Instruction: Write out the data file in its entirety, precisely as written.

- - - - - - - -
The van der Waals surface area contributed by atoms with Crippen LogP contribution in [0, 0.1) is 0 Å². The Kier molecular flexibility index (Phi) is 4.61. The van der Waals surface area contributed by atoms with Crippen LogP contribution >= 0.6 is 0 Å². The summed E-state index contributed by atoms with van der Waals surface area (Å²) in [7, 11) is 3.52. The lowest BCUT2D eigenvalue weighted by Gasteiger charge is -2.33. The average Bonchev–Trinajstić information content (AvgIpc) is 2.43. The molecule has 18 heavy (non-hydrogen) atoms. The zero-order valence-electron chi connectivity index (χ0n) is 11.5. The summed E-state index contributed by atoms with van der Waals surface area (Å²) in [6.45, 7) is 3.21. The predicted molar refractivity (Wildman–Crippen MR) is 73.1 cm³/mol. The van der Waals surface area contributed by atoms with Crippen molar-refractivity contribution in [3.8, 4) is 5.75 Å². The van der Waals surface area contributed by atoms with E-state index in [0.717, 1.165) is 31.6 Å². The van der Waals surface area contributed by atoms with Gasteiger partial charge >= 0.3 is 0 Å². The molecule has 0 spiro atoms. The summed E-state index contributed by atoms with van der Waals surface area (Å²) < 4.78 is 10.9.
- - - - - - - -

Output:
The van der Waals surface area contributed by atoms with Crippen LogP contribution in [0, 0.1) is 0 Å². The Kier molecular flexibility index (Phi) is 4.61. The van der Waals surface area contributed by atoms with Crippen LogP contribution >= 0.6 is 0 Å². The summed E-state index contributed by atoms with van der Waals surface area (Å²) in [7, 11) is 3.52. The lowest BCUT2D eigenvalue weighted by Gasteiger charge is -2.33. The average Bonchev–Trinajstić information content (AvgIpc) is 2.43. The molecule has 18 heavy (non-hydrogen) atoms. The zero-order valence-electron chi connectivity index (χ0n) is 11.5. The summed E-state index contributed by atoms with van der Waals surface area (Å²) in [6.45, 7) is 3.21. The predicted molar refractivity (Wildman–Crippen MR) is 73.1 cm³/mol. The van der Waals surface area contributed by atoms with Crippen molar-refractivity contribution in [3.8, 4) is 5.75 Å². The van der Waals surface area contributed by atoms with E-state index in [0.717, 1.165) is 31.6 Å². The van der Waals surface area contributed by atoms with Gasteiger partial charge >= 0.3 is 0 Å². The molecule has 0 spiro atoms. The summed E-state index contributed by atoms with van der Waals surface area (Å²) < 4.78 is 10.9.